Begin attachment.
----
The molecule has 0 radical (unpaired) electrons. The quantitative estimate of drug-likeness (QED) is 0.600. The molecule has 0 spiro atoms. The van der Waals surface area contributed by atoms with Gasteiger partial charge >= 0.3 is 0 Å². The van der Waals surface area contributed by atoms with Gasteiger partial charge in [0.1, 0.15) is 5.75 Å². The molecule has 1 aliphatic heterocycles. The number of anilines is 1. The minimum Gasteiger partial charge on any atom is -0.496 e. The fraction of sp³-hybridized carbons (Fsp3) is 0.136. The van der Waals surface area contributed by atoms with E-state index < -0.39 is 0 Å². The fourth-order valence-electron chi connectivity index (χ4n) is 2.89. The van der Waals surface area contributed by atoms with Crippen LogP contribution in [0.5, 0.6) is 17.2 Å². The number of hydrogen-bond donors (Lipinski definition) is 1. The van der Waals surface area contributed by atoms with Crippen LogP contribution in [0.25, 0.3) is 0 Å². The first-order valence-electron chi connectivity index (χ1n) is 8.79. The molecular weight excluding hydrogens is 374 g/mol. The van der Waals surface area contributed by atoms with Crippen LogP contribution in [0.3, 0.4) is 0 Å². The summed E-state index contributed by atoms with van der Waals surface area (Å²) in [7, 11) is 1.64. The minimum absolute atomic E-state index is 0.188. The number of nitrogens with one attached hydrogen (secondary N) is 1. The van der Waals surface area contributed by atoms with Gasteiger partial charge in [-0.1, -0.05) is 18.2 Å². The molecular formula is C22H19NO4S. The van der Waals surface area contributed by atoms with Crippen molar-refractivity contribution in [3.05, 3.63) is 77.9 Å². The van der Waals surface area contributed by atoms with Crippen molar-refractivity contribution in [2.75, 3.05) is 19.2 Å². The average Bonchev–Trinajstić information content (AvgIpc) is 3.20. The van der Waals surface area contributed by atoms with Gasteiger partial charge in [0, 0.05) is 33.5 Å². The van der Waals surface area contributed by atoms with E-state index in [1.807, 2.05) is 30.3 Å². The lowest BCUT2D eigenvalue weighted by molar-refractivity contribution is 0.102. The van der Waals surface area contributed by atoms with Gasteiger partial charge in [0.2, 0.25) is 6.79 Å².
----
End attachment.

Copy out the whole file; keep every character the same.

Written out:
The molecule has 0 radical (unpaired) electrons. The quantitative estimate of drug-likeness (QED) is 0.600. The molecule has 0 spiro atoms. The van der Waals surface area contributed by atoms with Gasteiger partial charge >= 0.3 is 0 Å². The van der Waals surface area contributed by atoms with Gasteiger partial charge in [0.1, 0.15) is 5.75 Å². The molecule has 1 aliphatic heterocycles. The number of anilines is 1. The minimum Gasteiger partial charge on any atom is -0.496 e. The fraction of sp³-hybridized carbons (Fsp3) is 0.136. The van der Waals surface area contributed by atoms with E-state index < -0.39 is 0 Å². The fourth-order valence-electron chi connectivity index (χ4n) is 2.89. The van der Waals surface area contributed by atoms with Crippen LogP contribution in [0.5, 0.6) is 17.2 Å². The number of hydrogen-bond donors (Lipinski definition) is 1. The van der Waals surface area contributed by atoms with Crippen LogP contribution in [0.25, 0.3) is 0 Å². The first-order valence-electron chi connectivity index (χ1n) is 8.79. The molecular weight excluding hydrogens is 374 g/mol. The van der Waals surface area contributed by atoms with Crippen LogP contribution in [0.3, 0.4) is 0 Å². The summed E-state index contributed by atoms with van der Waals surface area (Å²) in [7, 11) is 1.64. The minimum absolute atomic E-state index is 0.188. The number of nitrogens with one attached hydrogen (secondary N) is 1. The van der Waals surface area contributed by atoms with Gasteiger partial charge in [-0.1, -0.05) is 18.2 Å². The molecular formula is C22H19NO4S. The van der Waals surface area contributed by atoms with Crippen molar-refractivity contribution in [3.05, 3.63) is 77.9 Å². The van der Waals surface area contributed by atoms with Crippen molar-refractivity contribution in [2.75, 3.05) is 19.2 Å². The average Bonchev–Trinajstić information content (AvgIpc) is 3.20. The van der Waals surface area contributed by atoms with Gasteiger partial charge in [0, 0.05) is 33.5 Å². The van der Waals surface area contributed by atoms with E-state index in [1.807, 2.05) is 30.3 Å². The lowest BCUT2D eigenvalue weighted by molar-refractivity contribution is 0.102. The van der Waals surface area contributed by atoms with Gasteiger partial charge in [0.2, 0.25) is 6.79 Å².